Looking for something ?

Application of BCG Matrix

Application of BCG Matrix

Small and Medium Enterprises (SME’s) in India face the challenge of implementing an effective product growth strategy. SME’s in India plan a product strategy only when the promoter of the Organization experience’s the potential in the product when there is either a sudden demand generated in the market or by competitor’s aggressive moves. So to summarize, plan to push the product (strategy) is reactive in most of the case’s. This reactive strategic push is generally based on intuition of promoter who can be blinded by various risk’s involved. To mitigate the risk BCG matrix can be used as a tool. It is a strategic planning tool developed by the American firm, Boston Consulting Group to aid businesses in implementing a product growth strategy. The matrix provides a sound basis for evaluating products and service lines thus helping an organization to ascertain current positioning of the product as well as future industry roadmap. It might be difficult to segment small businesses who have less products and in this case the matrix is used to evaluate current and future product lifecycle.The BCG matrix uses the market growth rate, and the product relative market shares to evaluate a products where four positions (Dog, Question Mark, Cash Cow and Question Mark) given symbolic names are identified.

To effectively apply the BCG matrix, SMEs should segment their businesses into specific revenue streams comprising of either products or service lines and analyze the resulting products or service line using the relative market share and the market growth rate.

  1. Growth rate: How is the overall product segment growing in the market ? (Y — Axis)
  2. Market share: What portion or size of the market has the product achieved relative to competition ? (X — Axis)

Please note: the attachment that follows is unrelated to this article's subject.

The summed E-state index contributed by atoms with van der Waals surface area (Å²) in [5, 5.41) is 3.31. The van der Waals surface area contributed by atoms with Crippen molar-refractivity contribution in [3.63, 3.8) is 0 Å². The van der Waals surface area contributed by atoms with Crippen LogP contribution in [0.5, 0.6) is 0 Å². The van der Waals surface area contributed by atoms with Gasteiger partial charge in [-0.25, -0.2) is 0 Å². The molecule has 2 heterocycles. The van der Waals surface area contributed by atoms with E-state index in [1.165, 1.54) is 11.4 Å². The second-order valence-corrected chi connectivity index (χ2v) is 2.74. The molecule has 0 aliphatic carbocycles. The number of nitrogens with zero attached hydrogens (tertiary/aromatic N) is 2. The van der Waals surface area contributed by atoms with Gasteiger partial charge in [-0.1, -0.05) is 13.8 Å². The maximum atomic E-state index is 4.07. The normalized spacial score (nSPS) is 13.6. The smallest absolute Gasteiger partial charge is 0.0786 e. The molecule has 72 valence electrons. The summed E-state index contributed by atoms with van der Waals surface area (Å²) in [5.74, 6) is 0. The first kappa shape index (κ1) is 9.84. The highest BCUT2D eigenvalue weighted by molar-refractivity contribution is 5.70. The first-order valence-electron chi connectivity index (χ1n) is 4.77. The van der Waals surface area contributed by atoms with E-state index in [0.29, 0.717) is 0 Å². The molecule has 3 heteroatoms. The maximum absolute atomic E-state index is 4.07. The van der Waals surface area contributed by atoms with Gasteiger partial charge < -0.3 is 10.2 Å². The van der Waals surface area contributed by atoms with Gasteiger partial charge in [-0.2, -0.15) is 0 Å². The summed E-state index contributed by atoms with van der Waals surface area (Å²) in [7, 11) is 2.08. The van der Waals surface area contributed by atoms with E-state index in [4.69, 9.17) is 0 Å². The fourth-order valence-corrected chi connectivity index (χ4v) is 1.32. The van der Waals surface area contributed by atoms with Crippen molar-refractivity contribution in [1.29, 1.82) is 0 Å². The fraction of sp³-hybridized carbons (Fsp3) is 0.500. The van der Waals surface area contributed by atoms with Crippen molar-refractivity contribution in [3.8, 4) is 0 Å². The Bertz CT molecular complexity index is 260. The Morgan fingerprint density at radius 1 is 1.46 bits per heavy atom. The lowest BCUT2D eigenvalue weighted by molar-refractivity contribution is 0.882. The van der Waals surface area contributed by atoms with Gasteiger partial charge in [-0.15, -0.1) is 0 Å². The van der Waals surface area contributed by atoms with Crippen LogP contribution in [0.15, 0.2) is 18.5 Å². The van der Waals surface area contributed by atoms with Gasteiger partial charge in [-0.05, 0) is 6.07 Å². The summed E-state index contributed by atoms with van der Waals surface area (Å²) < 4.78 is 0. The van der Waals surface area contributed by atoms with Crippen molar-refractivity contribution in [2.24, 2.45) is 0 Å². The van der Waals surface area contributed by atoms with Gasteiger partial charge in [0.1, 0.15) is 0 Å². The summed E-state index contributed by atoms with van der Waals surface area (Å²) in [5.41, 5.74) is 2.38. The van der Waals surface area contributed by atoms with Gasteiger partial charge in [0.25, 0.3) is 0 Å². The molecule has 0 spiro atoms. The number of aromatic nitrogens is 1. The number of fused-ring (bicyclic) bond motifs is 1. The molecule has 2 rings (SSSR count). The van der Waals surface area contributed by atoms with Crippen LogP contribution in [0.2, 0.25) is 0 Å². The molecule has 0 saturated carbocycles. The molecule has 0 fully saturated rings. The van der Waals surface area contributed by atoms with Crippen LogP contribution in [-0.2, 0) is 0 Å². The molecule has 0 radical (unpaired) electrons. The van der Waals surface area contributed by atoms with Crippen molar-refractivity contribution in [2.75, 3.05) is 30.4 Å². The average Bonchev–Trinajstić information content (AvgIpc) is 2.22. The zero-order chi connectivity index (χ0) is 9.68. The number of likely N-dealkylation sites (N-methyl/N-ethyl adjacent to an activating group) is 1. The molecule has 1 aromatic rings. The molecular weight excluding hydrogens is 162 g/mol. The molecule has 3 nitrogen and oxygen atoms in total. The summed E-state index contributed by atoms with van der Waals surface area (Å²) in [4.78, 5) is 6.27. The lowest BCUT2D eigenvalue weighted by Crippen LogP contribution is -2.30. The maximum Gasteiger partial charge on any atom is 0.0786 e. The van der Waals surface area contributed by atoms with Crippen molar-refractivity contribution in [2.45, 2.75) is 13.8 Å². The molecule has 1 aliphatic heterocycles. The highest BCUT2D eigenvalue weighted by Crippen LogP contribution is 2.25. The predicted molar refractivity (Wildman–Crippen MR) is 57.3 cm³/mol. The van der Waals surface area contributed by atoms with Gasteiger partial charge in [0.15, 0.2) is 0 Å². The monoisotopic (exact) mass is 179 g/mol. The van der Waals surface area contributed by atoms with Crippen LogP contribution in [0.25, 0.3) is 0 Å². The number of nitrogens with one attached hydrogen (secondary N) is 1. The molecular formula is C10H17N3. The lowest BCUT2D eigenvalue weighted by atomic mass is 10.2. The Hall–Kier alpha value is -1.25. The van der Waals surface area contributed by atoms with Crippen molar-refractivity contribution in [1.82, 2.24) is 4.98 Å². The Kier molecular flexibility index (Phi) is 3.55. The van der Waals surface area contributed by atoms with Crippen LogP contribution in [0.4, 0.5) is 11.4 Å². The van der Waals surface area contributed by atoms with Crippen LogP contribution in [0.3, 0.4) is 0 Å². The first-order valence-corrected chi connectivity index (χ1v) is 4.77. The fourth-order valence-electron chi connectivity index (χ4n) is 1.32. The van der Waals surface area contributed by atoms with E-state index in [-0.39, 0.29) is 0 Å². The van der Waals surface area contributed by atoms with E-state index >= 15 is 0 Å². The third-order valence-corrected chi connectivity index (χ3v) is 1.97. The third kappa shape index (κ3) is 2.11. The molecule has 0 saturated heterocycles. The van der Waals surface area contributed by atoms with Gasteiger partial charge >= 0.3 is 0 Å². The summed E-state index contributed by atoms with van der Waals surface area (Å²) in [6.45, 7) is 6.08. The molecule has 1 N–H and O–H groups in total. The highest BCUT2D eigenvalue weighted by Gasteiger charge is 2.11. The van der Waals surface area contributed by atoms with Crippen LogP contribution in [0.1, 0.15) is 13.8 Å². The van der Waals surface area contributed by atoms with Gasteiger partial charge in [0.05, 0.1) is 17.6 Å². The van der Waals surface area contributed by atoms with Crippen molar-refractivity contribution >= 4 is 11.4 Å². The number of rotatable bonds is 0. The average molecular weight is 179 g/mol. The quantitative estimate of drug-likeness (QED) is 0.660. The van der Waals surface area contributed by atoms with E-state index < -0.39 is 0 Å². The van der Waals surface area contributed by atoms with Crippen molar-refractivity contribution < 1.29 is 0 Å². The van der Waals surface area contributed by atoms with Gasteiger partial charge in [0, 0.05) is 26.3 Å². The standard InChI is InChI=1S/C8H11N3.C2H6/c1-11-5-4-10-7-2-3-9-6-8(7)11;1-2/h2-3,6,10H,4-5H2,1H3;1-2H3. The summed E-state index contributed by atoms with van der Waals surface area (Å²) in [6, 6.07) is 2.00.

With above mentioned axes, you will be getting four quadrants. Each quadrant representing status of your product
and Service line with respect to its growth as well as its market share.

Each quadrant representing following product segmentation –

  1. Dogs

    • A ‘ dog’ is a product or service line operating in a low growth market as well as having low market share.
    • Promoters should minimize the number of dog products in the portfolio. While many promoters seek the challenge of trying to turn a dog product around, additional scrutiny should be given to any investment in dog products.
    • Promoters should decide whether to find a niche in the product’s market to control or divest from the product entirely to free up resources for more sustainable ventures.
    • Such products or service lines are a liability to a business, and they should be terminated as they predate on other products or service lines.
    • Dogs are generally considered cash traps because businesses have money tied up in them, even though they are bringing back basically nothing in return.
  2. Question Mark

    • A ‘question mark’ as the name suggests plunge pushes the promoter into uncertainties as it is hard to tell whether this product can be developed into stars.
    • Question marks are products or service line operating in a high growth rate market with a low relative market share.
    • In-Depth research is needed to point out what the firm should do right to grow question marks into stars.
    • These products, called question marks, require investments to develop. Even with substantial funding, a question mark product is at a disadvantage due to the fierce competition in high-growth markets.
    • Promoters should consider the likelihood and means of increasing market share, such as specializing in a niche market, before allocating additional resources to question marks.